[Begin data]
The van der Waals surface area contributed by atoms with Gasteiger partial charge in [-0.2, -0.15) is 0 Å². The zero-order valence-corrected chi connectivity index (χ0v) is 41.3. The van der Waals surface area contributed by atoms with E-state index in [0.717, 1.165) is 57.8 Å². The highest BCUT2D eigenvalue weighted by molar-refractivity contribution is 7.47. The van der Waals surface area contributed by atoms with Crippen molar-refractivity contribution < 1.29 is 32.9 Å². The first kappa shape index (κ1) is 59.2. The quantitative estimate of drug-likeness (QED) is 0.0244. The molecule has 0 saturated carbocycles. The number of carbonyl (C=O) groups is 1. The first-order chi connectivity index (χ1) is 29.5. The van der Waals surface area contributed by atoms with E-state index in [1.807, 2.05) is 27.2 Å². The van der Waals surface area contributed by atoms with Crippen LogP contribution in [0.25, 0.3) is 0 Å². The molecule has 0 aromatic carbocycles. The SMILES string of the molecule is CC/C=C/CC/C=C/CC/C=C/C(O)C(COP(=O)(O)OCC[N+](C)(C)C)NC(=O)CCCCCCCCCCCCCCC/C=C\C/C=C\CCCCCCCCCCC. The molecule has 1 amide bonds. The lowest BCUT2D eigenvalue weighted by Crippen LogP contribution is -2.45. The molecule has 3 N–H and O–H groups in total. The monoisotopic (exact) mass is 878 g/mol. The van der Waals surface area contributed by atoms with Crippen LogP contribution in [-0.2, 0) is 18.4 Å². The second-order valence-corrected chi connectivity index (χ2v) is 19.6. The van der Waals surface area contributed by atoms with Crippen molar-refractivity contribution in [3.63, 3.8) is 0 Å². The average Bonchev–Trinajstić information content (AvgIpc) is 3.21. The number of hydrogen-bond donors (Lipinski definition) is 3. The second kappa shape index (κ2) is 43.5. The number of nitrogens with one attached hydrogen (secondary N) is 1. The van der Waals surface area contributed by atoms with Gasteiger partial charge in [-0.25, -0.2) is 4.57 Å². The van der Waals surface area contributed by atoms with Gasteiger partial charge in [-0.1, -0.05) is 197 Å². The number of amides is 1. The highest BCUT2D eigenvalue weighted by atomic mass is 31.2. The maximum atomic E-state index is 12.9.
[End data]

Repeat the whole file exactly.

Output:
The van der Waals surface area contributed by atoms with Gasteiger partial charge in [-0.2, -0.15) is 0 Å². The zero-order valence-corrected chi connectivity index (χ0v) is 41.3. The van der Waals surface area contributed by atoms with E-state index in [0.717, 1.165) is 57.8 Å². The highest BCUT2D eigenvalue weighted by molar-refractivity contribution is 7.47. The van der Waals surface area contributed by atoms with Crippen molar-refractivity contribution < 1.29 is 32.9 Å². The first kappa shape index (κ1) is 59.2. The quantitative estimate of drug-likeness (QED) is 0.0244. The molecule has 0 saturated carbocycles. The number of carbonyl (C=O) groups is 1. The first-order chi connectivity index (χ1) is 29.5. The van der Waals surface area contributed by atoms with E-state index in [1.807, 2.05) is 27.2 Å². The van der Waals surface area contributed by atoms with Crippen LogP contribution in [0.25, 0.3) is 0 Å². The molecule has 0 aromatic carbocycles. The SMILES string of the molecule is CC/C=C/CC/C=C/CC/C=C/C(O)C(COP(=O)(O)OCC[N+](C)(C)C)NC(=O)CCCCCCCCCCCCCCC/C=C\C/C=C\CCCCCCCCCCC. The molecule has 1 amide bonds. The lowest BCUT2D eigenvalue weighted by Crippen LogP contribution is -2.45. The molecule has 3 N–H and O–H groups in total. The monoisotopic (exact) mass is 878 g/mol. The van der Waals surface area contributed by atoms with Crippen LogP contribution in [-0.2, 0) is 18.4 Å². The second-order valence-corrected chi connectivity index (χ2v) is 19.6. The van der Waals surface area contributed by atoms with Crippen molar-refractivity contribution in [3.63, 3.8) is 0 Å². The average Bonchev–Trinajstić information content (AvgIpc) is 3.21. The number of hydrogen-bond donors (Lipinski definition) is 3. The second kappa shape index (κ2) is 43.5. The number of nitrogens with one attached hydrogen (secondary N) is 1. The van der Waals surface area contributed by atoms with Gasteiger partial charge in [-0.25, -0.2) is 4.57 Å². The van der Waals surface area contributed by atoms with Gasteiger partial charge in [-0.1, -0.05) is 197 Å². The number of amides is 1. The highest BCUT2D eigenvalue weighted by atomic mass is 31.2. The maximum atomic E-state index is 12.9.